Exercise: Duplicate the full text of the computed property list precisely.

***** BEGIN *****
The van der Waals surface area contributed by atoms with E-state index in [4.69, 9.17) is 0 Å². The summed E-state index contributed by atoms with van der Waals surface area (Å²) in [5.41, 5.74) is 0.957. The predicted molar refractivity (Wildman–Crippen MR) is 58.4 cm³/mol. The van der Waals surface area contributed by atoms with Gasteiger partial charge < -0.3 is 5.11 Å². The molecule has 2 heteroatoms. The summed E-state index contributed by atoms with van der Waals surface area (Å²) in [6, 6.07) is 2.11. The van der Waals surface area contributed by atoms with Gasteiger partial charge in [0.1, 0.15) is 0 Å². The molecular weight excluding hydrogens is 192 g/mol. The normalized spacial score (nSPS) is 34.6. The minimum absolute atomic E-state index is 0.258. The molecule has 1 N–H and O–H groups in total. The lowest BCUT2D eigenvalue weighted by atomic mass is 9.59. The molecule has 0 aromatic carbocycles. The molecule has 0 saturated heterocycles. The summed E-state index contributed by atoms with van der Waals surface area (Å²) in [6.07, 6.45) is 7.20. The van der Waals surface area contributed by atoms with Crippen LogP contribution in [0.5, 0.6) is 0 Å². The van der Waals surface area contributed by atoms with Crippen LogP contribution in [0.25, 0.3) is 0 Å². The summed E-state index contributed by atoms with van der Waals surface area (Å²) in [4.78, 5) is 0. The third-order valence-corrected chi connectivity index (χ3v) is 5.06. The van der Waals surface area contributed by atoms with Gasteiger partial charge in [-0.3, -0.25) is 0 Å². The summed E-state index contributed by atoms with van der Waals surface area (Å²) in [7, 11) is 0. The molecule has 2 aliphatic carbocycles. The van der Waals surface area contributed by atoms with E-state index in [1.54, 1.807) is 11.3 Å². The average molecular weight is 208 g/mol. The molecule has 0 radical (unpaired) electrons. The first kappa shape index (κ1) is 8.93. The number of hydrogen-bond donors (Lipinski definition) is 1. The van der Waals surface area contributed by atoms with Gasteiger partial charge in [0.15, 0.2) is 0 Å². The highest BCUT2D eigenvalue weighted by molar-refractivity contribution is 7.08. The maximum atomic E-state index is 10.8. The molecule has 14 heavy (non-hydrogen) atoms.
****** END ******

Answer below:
The van der Waals surface area contributed by atoms with E-state index in [4.69, 9.17) is 0 Å². The summed E-state index contributed by atoms with van der Waals surface area (Å²) in [5.41, 5.74) is 0.957. The predicted molar refractivity (Wildman–Crippen MR) is 58.4 cm³/mol. The van der Waals surface area contributed by atoms with Gasteiger partial charge < -0.3 is 5.11 Å². The molecule has 2 heteroatoms. The summed E-state index contributed by atoms with van der Waals surface area (Å²) in [6, 6.07) is 2.11. The van der Waals surface area contributed by atoms with Gasteiger partial charge in [0.1, 0.15) is 0 Å². The molecular weight excluding hydrogens is 192 g/mol. The normalized spacial score (nSPS) is 34.6. The minimum absolute atomic E-state index is 0.258. The molecule has 1 N–H and O–H groups in total. The lowest BCUT2D eigenvalue weighted by atomic mass is 9.59. The molecule has 0 aromatic carbocycles. The molecule has 0 saturated heterocycles. The summed E-state index contributed by atoms with van der Waals surface area (Å²) in [6.07, 6.45) is 7.20. The van der Waals surface area contributed by atoms with Crippen LogP contribution in [0.5, 0.6) is 0 Å². The van der Waals surface area contributed by atoms with Crippen LogP contribution in [0.25, 0.3) is 0 Å². The summed E-state index contributed by atoms with van der Waals surface area (Å²) in [4.78, 5) is 0. The third-order valence-corrected chi connectivity index (χ3v) is 5.06. The van der Waals surface area contributed by atoms with Gasteiger partial charge in [-0.3, -0.25) is 0 Å². The summed E-state index contributed by atoms with van der Waals surface area (Å²) in [7, 11) is 0. The molecule has 2 aliphatic carbocycles. The van der Waals surface area contributed by atoms with E-state index in [1.54, 1.807) is 11.3 Å². The average molecular weight is 208 g/mol. The molecule has 0 radical (unpaired) electrons. The first kappa shape index (κ1) is 8.93. The number of hydrogen-bond donors (Lipinski definition) is 1. The van der Waals surface area contributed by atoms with Gasteiger partial charge in [0.15, 0.2) is 0 Å². The highest BCUT2D eigenvalue weighted by molar-refractivity contribution is 7.08. The maximum atomic E-state index is 10.8. The molecule has 14 heavy (non-hydrogen) atoms.